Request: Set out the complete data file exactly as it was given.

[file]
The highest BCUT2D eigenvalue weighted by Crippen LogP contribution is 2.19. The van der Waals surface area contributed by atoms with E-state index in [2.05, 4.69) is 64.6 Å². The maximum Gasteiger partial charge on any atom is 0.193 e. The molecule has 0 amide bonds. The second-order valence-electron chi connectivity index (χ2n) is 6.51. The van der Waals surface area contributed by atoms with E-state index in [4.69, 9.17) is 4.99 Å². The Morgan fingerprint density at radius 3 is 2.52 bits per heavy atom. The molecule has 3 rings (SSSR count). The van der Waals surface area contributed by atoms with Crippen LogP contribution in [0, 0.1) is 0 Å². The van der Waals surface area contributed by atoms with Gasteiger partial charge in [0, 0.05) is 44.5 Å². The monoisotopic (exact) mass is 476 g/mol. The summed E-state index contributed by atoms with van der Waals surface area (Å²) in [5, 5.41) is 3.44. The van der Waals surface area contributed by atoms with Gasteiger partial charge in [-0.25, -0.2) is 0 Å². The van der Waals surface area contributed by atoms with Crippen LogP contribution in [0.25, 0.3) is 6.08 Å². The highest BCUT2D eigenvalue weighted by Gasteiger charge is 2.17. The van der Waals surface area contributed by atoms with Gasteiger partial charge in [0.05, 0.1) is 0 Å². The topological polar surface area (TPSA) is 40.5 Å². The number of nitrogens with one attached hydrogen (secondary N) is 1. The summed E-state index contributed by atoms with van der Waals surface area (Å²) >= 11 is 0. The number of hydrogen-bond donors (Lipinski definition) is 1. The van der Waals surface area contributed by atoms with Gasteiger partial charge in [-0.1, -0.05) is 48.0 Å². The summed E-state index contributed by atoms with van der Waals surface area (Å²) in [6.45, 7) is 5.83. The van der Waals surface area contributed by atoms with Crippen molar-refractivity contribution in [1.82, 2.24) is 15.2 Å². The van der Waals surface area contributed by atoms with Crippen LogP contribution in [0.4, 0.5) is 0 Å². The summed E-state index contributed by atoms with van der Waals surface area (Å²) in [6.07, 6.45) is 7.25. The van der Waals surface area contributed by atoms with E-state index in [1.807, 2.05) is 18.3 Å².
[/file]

The highest BCUT2D eigenvalue weighted by Crippen LogP contribution is 2.19. The van der Waals surface area contributed by atoms with E-state index in [2.05, 4.69) is 64.6 Å². The maximum Gasteiger partial charge on any atom is 0.193 e. The molecule has 0 amide bonds. The second-order valence-electron chi connectivity index (χ2n) is 6.51. The van der Waals surface area contributed by atoms with E-state index in [4.69, 9.17) is 4.99 Å². The Morgan fingerprint density at radius 3 is 2.52 bits per heavy atom. The molecule has 3 rings (SSSR count). The van der Waals surface area contributed by atoms with Crippen LogP contribution in [0, 0.1) is 0 Å². The van der Waals surface area contributed by atoms with Gasteiger partial charge in [0, 0.05) is 44.5 Å². The monoisotopic (exact) mass is 476 g/mol. The summed E-state index contributed by atoms with van der Waals surface area (Å²) in [5, 5.41) is 3.44. The van der Waals surface area contributed by atoms with Gasteiger partial charge in [-0.25, -0.2) is 0 Å². The van der Waals surface area contributed by atoms with Crippen LogP contribution in [0.25, 0.3) is 6.08 Å². The highest BCUT2D eigenvalue weighted by Gasteiger charge is 2.17. The van der Waals surface area contributed by atoms with Gasteiger partial charge in [0.05, 0.1) is 0 Å². The topological polar surface area (TPSA) is 40.5 Å². The number of nitrogens with one attached hydrogen (secondary N) is 1. The summed E-state index contributed by atoms with van der Waals surface area (Å²) >= 11 is 0. The number of hydrogen-bond donors (Lipinski definition) is 1. The van der Waals surface area contributed by atoms with Gasteiger partial charge in [-0.1, -0.05) is 48.0 Å². The summed E-state index contributed by atoms with van der Waals surface area (Å²) in [6.45, 7) is 5.83. The van der Waals surface area contributed by atoms with Crippen molar-refractivity contribution in [1.82, 2.24) is 15.2 Å². The van der Waals surface area contributed by atoms with Crippen LogP contribution in [0.4, 0.5) is 0 Å². The summed E-state index contributed by atoms with van der Waals surface area (Å²) in [6.07, 6.45) is 7.25. The van der Waals surface area contributed by atoms with E-state index in [1.807, 2.05) is 18.3 Å².